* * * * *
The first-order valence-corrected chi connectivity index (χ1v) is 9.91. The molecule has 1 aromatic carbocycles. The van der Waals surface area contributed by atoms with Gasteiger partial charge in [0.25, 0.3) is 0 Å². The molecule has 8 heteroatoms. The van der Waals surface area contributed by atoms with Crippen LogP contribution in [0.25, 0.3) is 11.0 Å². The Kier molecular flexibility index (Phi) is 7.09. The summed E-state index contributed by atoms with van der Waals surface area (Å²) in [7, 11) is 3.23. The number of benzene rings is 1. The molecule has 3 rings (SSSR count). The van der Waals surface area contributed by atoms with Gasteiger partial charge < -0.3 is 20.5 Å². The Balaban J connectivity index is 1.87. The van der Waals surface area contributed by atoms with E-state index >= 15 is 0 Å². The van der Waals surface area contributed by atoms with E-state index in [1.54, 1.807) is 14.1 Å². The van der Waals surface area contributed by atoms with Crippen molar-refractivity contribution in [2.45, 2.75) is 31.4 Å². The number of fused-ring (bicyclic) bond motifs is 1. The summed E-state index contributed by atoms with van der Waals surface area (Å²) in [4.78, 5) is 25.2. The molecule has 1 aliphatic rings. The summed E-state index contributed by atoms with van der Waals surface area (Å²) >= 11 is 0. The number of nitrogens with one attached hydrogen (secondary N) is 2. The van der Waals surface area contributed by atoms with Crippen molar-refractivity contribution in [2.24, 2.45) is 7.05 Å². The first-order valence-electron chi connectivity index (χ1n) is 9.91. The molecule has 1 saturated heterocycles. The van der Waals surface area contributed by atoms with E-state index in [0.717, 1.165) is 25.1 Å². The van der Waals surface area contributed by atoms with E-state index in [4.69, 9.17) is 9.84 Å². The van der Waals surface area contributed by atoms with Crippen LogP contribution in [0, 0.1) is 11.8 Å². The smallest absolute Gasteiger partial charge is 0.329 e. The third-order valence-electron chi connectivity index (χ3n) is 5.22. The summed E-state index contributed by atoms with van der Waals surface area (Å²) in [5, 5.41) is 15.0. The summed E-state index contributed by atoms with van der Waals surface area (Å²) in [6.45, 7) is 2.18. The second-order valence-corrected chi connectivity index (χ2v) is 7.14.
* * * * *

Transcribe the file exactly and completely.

The first-order valence-corrected chi connectivity index (χ1v) is 9.91. The molecule has 1 aromatic carbocycles. The van der Waals surface area contributed by atoms with Gasteiger partial charge in [0.25, 0.3) is 0 Å². The molecule has 8 heteroatoms. The van der Waals surface area contributed by atoms with Crippen LogP contribution in [0.25, 0.3) is 11.0 Å². The Kier molecular flexibility index (Phi) is 7.09. The summed E-state index contributed by atoms with van der Waals surface area (Å²) in [7, 11) is 3.23. The number of benzene rings is 1. The molecule has 3 rings (SSSR count). The van der Waals surface area contributed by atoms with Gasteiger partial charge < -0.3 is 20.5 Å². The Balaban J connectivity index is 1.87. The van der Waals surface area contributed by atoms with E-state index >= 15 is 0 Å². The van der Waals surface area contributed by atoms with E-state index in [1.54, 1.807) is 14.1 Å². The van der Waals surface area contributed by atoms with Crippen molar-refractivity contribution in [2.45, 2.75) is 31.4 Å². The number of fused-ring (bicyclic) bond motifs is 1. The summed E-state index contributed by atoms with van der Waals surface area (Å²) in [4.78, 5) is 25.2. The molecule has 1 aliphatic rings. The summed E-state index contributed by atoms with van der Waals surface area (Å²) >= 11 is 0. The number of nitrogens with one attached hydrogen (secondary N) is 2. The van der Waals surface area contributed by atoms with Crippen molar-refractivity contribution in [2.24, 2.45) is 7.05 Å². The first-order valence-electron chi connectivity index (χ1n) is 9.91. The molecule has 1 saturated heterocycles. The van der Waals surface area contributed by atoms with E-state index in [0.717, 1.165) is 25.1 Å². The van der Waals surface area contributed by atoms with E-state index in [4.69, 9.17) is 9.84 Å². The van der Waals surface area contributed by atoms with Crippen LogP contribution in [0, 0.1) is 11.8 Å². The smallest absolute Gasteiger partial charge is 0.329 e. The third-order valence-electron chi connectivity index (χ3n) is 5.22. The summed E-state index contributed by atoms with van der Waals surface area (Å²) in [5, 5.41) is 15.0. The summed E-state index contributed by atoms with van der Waals surface area (Å²) in [6.45, 7) is 2.18. The second-order valence-corrected chi connectivity index (χ2v) is 7.14.